Russia, a key military ally of the Assad government, strongly condemned the strikes, saying Washington's action would "inflict major damage on US-Russia ties", according to Russian news agencies.

The Pentagon said that Russia had been notified ahead of the operation - but US Secretary of State Rex Tillerson said that Washington had "sought no approval from Moscow". 

 

At least 86 people, including 27 children, were killed after a suspected poison gas attack on Khan Sheikhoun on Tuesday, according to the UK-based Syrian Observatory for Human Rights.

ANALYSIS BY SULTAN BARAKAT, DIRECTOR OF RESEARCH AT THE DOHA INSTITUTE:

It's an important step but I doubt it being a game changer as it does not represent a major shift in US policy.

We have to remember that at the heart of this, there is US president who is a populist - and this is very much about the image of having reacted to some very difficult situation. There has been a lot of pressure on him and everybody else to react to those images coming out of Syria with the children dying from the gas.

Until now, the US had a very small role to play in getting Assad and other parties to the negotiating table. Now they will have to play a greater role.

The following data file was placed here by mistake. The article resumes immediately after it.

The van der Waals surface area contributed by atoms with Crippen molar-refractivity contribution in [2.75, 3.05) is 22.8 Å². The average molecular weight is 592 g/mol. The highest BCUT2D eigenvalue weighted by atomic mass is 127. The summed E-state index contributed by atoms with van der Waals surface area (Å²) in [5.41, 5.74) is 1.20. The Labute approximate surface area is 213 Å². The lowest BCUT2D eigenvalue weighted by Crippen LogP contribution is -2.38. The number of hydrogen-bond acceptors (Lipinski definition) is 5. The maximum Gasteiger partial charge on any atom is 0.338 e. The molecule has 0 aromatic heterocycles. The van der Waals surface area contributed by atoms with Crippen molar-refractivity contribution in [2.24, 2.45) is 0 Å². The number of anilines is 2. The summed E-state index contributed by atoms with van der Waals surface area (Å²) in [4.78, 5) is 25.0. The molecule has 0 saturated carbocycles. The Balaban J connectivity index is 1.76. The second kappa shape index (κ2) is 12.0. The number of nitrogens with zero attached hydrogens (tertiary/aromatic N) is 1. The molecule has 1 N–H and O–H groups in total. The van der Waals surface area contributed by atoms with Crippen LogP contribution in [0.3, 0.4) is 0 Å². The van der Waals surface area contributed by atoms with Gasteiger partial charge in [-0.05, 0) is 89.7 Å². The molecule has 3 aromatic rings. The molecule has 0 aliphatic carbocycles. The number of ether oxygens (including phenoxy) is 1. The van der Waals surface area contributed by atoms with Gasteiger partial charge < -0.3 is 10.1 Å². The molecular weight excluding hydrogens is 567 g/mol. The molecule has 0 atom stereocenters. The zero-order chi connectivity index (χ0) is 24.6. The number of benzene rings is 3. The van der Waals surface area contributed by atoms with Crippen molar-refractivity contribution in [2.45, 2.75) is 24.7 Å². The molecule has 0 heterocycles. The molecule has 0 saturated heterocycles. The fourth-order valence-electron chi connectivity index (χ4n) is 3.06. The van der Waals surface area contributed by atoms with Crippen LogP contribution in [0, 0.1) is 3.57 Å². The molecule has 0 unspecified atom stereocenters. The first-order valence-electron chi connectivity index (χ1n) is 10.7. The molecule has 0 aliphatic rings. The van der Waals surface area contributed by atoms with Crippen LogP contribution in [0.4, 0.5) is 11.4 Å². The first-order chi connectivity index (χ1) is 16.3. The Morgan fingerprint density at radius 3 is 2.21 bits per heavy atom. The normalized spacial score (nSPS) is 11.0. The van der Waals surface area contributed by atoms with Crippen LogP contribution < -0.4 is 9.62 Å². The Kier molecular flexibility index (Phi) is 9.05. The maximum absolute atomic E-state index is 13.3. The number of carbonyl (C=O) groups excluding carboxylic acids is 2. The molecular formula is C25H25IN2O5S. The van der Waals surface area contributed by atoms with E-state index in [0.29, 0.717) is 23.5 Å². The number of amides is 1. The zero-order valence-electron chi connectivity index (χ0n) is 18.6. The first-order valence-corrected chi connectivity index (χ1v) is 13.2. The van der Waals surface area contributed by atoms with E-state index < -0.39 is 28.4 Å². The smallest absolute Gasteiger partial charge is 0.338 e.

It has to be said that this is not the first strike that the US had conducted in Syria. They have been acting for months but they were targeting ISIL.

The attack drew widespread international condemnation and public revulsion, prompting the United Nations to pledge it would investigate it as a possible war crime.

READ MORE: Syria's civil war explained

The Syrian government denied carrying out the raid. Russia has blamed the opposition, saying a government shell hit a building where rebels were producing chemical weapons. The rebels deny this.

Turkey said samples from victims of the attack indicate they were  exposed to sarin, a highly toxic nerve agent.

Syria maintains it did not use chemical weapons, blaming opposition fighters for stockpiling the chemicals.